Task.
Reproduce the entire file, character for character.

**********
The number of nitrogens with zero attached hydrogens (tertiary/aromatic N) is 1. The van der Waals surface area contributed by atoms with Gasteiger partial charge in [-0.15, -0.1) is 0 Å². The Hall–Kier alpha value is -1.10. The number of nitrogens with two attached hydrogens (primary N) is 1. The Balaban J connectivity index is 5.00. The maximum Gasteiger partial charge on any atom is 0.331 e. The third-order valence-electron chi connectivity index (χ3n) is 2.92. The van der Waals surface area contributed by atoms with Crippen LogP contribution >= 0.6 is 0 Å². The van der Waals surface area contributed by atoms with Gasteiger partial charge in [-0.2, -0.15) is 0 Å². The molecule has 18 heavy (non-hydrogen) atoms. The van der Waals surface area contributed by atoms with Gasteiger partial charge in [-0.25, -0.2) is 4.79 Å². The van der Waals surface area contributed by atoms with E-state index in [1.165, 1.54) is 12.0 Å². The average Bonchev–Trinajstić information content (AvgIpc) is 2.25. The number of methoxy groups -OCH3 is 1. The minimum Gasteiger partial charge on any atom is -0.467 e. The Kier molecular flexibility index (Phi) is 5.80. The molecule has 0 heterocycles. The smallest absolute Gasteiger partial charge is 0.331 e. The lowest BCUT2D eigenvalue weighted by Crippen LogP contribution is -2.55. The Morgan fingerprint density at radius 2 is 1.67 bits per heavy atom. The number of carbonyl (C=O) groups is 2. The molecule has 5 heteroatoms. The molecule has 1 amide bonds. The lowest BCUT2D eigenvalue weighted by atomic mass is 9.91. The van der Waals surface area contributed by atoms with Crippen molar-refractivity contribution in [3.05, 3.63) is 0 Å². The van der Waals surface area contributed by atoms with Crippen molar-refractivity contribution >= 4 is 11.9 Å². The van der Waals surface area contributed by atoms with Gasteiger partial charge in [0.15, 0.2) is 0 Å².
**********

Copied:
The number of nitrogens with zero attached hydrogens (tertiary/aromatic N) is 1. The van der Waals surface area contributed by atoms with Gasteiger partial charge in [-0.15, -0.1) is 0 Å². The Hall–Kier alpha value is -1.10. The number of nitrogens with two attached hydrogens (primary N) is 1. The Balaban J connectivity index is 5.00. The maximum Gasteiger partial charge on any atom is 0.331 e. The third-order valence-electron chi connectivity index (χ3n) is 2.92. The van der Waals surface area contributed by atoms with Crippen LogP contribution >= 0.6 is 0 Å². The van der Waals surface area contributed by atoms with Gasteiger partial charge in [-0.2, -0.15) is 0 Å². The molecule has 18 heavy (non-hydrogen) atoms. The van der Waals surface area contributed by atoms with Gasteiger partial charge in [-0.25, -0.2) is 4.79 Å². The van der Waals surface area contributed by atoms with E-state index in [1.165, 1.54) is 12.0 Å². The average Bonchev–Trinajstić information content (AvgIpc) is 2.25. The number of methoxy groups -OCH3 is 1. The minimum Gasteiger partial charge on any atom is -0.467 e. The Kier molecular flexibility index (Phi) is 5.80. The molecule has 0 heterocycles. The smallest absolute Gasteiger partial charge is 0.331 e. The lowest BCUT2D eigenvalue weighted by Crippen LogP contribution is -2.55. The Morgan fingerprint density at radius 2 is 1.67 bits per heavy atom. The number of carbonyl (C=O) groups is 2. The molecule has 5 heteroatoms. The molecule has 1 amide bonds. The lowest BCUT2D eigenvalue weighted by atomic mass is 9.91. The van der Waals surface area contributed by atoms with Crippen molar-refractivity contribution in [3.05, 3.63) is 0 Å². The van der Waals surface area contributed by atoms with Crippen molar-refractivity contribution >= 4 is 11.9 Å². The van der Waals surface area contributed by atoms with Gasteiger partial charge in [0.15, 0.2) is 0 Å².